Our Days Are Numbered

Job 14:1-6 and Psalm 139:16 teach us that God has determined and numbered our days before we were born. In other words, God knows exactly when we’re going to die, which begs the question, “Is there anything we can do to change or prolong that date?”
 
I believe there is and I’m slightly dogmatic about it because God has said that if we walk in obedience and keep His decrees and commands, He will give us a long life (1 Kings 3:14) and if we honor our parents, we may live long in the land (Ex 20:12). When we consider that God is omniscient, knowing the beginning from the end, we can trust that He has factored in our obedience, or lack thereof, before He chiseled our obit day in stone.
 
Taking it a step further I believe we can prolong our lives if we stop smoking, doing drugs, and abusing alcohol, and start exercising, eating right, and taking care of our bodies, because God, again knowing all future events, has factored in both our harmful and beneficial behaviors, before we were born. That is to say, our favorable activities and obedience to God are not merely things that may improve the quality of life in the time we have been allotted, but rather things that God has considered in determining the length of our lives.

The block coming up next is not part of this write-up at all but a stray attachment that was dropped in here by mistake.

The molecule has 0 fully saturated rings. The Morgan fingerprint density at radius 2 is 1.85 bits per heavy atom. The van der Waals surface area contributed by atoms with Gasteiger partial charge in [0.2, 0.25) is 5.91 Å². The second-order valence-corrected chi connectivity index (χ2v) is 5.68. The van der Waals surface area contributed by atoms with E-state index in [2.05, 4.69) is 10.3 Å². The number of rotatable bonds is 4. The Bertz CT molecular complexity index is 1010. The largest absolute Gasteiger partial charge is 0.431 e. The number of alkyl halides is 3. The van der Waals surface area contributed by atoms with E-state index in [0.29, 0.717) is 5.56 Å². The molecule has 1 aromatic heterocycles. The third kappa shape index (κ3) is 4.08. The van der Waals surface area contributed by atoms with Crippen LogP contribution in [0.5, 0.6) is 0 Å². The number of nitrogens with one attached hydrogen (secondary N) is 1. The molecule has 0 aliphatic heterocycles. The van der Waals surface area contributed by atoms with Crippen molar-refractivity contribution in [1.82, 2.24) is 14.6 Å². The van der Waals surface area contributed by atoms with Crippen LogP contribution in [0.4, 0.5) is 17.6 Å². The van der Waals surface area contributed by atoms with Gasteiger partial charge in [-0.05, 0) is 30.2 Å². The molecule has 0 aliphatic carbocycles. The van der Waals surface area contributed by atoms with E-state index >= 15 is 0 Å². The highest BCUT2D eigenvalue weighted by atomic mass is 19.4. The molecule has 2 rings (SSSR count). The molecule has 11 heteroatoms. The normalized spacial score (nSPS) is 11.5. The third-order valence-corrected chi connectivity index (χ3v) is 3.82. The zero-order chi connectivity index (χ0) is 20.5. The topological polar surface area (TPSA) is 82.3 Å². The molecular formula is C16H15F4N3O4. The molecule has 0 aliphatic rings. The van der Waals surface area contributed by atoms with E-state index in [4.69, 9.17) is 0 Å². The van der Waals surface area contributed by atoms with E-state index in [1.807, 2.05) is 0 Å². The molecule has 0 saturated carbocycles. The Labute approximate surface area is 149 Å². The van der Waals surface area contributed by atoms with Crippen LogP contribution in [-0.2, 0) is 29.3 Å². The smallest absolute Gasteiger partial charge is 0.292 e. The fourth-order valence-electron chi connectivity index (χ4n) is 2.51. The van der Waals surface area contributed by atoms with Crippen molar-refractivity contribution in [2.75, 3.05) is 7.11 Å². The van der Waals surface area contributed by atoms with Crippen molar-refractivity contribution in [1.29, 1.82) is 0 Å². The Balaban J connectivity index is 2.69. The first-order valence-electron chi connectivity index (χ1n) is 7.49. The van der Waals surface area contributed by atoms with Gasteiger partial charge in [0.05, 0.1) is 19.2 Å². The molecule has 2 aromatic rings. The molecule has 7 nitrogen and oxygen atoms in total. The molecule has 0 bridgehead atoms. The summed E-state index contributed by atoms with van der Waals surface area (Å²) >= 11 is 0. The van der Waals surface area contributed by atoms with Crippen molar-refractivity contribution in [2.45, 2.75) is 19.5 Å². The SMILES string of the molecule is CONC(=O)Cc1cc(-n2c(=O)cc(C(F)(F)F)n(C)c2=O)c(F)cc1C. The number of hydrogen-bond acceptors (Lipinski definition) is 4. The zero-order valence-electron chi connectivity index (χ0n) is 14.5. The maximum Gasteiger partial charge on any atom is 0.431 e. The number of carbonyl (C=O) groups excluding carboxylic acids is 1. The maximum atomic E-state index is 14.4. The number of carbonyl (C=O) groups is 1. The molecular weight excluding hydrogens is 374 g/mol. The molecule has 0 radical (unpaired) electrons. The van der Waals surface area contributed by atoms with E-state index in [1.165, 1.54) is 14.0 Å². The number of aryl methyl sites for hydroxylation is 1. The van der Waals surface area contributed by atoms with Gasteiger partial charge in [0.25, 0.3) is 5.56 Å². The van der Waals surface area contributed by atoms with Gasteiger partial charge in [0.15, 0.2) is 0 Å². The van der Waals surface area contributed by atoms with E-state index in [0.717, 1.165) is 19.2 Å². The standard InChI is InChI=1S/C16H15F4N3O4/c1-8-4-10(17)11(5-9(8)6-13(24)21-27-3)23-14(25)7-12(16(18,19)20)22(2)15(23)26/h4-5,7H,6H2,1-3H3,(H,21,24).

Of course we must also remember that God considers things we know nothing about that may result in a long or short life, and Godly obedience and healthy living are not the sole factors that decide how long we live.

Don’t Be Law-less

When we are sharing the Gospel we must include the Law in our conversations. Our listeners need to see their guilt, their helplessness, their depth of sin, their opposition to God, and their only solution in Christ Jesus. They also need to know the consequences of their sin, but we will leave that for another post.
 
The Law and it’s Purpose
 
1) GUILT: “The law applies to those to whom it was given, for its purpose is to keep people from having excuses, and to show that the entire world is guilty before God.” (Romans 3:19)